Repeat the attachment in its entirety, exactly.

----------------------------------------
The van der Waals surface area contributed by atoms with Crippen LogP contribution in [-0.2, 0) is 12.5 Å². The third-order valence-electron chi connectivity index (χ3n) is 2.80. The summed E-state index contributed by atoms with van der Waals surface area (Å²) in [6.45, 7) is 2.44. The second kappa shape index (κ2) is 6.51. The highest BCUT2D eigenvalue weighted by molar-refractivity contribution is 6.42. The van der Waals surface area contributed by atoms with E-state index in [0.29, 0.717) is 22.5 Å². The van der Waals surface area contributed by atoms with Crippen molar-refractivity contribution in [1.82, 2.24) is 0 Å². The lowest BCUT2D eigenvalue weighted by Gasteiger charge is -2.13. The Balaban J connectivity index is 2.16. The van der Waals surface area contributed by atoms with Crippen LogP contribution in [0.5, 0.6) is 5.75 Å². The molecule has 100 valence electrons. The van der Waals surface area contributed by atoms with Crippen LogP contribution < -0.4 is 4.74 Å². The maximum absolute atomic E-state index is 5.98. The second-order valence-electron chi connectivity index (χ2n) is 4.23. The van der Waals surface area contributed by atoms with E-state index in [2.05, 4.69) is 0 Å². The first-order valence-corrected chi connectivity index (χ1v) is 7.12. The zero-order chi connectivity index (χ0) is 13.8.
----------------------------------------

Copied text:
The van der Waals surface area contributed by atoms with Crippen LogP contribution in [-0.2, 0) is 12.5 Å². The third-order valence-electron chi connectivity index (χ3n) is 2.80. The summed E-state index contributed by atoms with van der Waals surface area (Å²) in [6.45, 7) is 2.44. The second kappa shape index (κ2) is 6.51. The highest BCUT2D eigenvalue weighted by molar-refractivity contribution is 6.42. The van der Waals surface area contributed by atoms with E-state index in [0.29, 0.717) is 22.5 Å². The van der Waals surface area contributed by atoms with Crippen molar-refractivity contribution in [1.82, 2.24) is 0 Å². The lowest BCUT2D eigenvalue weighted by Gasteiger charge is -2.13. The Balaban J connectivity index is 2.16. The van der Waals surface area contributed by atoms with Crippen LogP contribution in [0.5, 0.6) is 5.75 Å². The molecule has 100 valence electrons. The van der Waals surface area contributed by atoms with Crippen LogP contribution < -0.4 is 4.74 Å². The maximum absolute atomic E-state index is 5.98. The second-order valence-electron chi connectivity index (χ2n) is 4.23. The van der Waals surface area contributed by atoms with E-state index in [2.05, 4.69) is 0 Å². The first-order valence-corrected chi connectivity index (χ1v) is 7.12. The zero-order chi connectivity index (χ0) is 13.8.